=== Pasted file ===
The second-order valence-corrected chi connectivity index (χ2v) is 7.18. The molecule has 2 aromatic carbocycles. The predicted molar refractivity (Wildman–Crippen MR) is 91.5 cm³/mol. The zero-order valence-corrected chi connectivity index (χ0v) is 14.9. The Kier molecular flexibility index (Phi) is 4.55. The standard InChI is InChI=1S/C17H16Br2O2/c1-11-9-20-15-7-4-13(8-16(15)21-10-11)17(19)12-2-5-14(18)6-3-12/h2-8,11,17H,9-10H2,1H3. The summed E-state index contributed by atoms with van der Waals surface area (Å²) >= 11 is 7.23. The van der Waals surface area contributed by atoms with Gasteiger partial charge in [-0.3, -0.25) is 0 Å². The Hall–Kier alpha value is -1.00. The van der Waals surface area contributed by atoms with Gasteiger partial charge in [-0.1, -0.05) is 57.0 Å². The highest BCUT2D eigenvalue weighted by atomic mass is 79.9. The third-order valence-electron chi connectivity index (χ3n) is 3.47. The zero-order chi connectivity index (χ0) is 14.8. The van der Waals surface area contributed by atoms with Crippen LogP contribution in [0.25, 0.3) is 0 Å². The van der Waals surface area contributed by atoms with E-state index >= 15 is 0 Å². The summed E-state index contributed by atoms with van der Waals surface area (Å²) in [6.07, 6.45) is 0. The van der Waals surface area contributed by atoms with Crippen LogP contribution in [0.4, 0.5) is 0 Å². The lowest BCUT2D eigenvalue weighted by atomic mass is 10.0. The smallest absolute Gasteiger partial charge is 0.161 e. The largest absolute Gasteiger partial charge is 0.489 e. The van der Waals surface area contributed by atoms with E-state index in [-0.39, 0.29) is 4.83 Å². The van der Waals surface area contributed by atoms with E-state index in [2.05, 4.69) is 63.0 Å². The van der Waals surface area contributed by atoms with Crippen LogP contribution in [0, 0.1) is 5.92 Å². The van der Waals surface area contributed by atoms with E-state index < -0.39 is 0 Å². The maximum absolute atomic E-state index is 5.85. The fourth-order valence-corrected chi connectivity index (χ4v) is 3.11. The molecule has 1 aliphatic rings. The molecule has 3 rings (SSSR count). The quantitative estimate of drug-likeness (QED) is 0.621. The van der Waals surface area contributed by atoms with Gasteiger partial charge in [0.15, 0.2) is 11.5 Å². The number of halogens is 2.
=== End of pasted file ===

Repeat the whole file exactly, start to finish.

The second-order valence-corrected chi connectivity index (χ2v) is 7.18. The molecule has 2 aromatic carbocycles. The predicted molar refractivity (Wildman–Crippen MR) is 91.5 cm³/mol. The zero-order valence-corrected chi connectivity index (χ0v) is 14.9. The Kier molecular flexibility index (Phi) is 4.55. The standard InChI is InChI=1S/C17H16Br2O2/c1-11-9-20-15-7-4-13(8-16(15)21-10-11)17(19)12-2-5-14(18)6-3-12/h2-8,11,17H,9-10H2,1H3. The summed E-state index contributed by atoms with van der Waals surface area (Å²) >= 11 is 7.23. The van der Waals surface area contributed by atoms with Gasteiger partial charge in [-0.3, -0.25) is 0 Å². The Hall–Kier alpha value is -1.00. The van der Waals surface area contributed by atoms with Gasteiger partial charge in [-0.1, -0.05) is 57.0 Å². The highest BCUT2D eigenvalue weighted by atomic mass is 79.9. The third-order valence-electron chi connectivity index (χ3n) is 3.47. The zero-order chi connectivity index (χ0) is 14.8. The van der Waals surface area contributed by atoms with Crippen LogP contribution in [0.25, 0.3) is 0 Å². The van der Waals surface area contributed by atoms with E-state index >= 15 is 0 Å². The summed E-state index contributed by atoms with van der Waals surface area (Å²) in [6.07, 6.45) is 0. The van der Waals surface area contributed by atoms with Crippen LogP contribution in [0.4, 0.5) is 0 Å². The lowest BCUT2D eigenvalue weighted by atomic mass is 10.0. The smallest absolute Gasteiger partial charge is 0.161 e. The largest absolute Gasteiger partial charge is 0.489 e. The van der Waals surface area contributed by atoms with E-state index in [-0.39, 0.29) is 4.83 Å². The van der Waals surface area contributed by atoms with E-state index in [2.05, 4.69) is 63.0 Å². The van der Waals surface area contributed by atoms with Crippen LogP contribution in [0, 0.1) is 5.92 Å². The van der Waals surface area contributed by atoms with E-state index < -0.39 is 0 Å². The maximum absolute atomic E-state index is 5.85. The fourth-order valence-corrected chi connectivity index (χ4v) is 3.11. The molecule has 1 aliphatic rings. The molecule has 3 rings (SSSR count). The quantitative estimate of drug-likeness (QED) is 0.621. The van der Waals surface area contributed by atoms with Gasteiger partial charge in [0.15, 0.2) is 11.5 Å². The number of halogens is 2.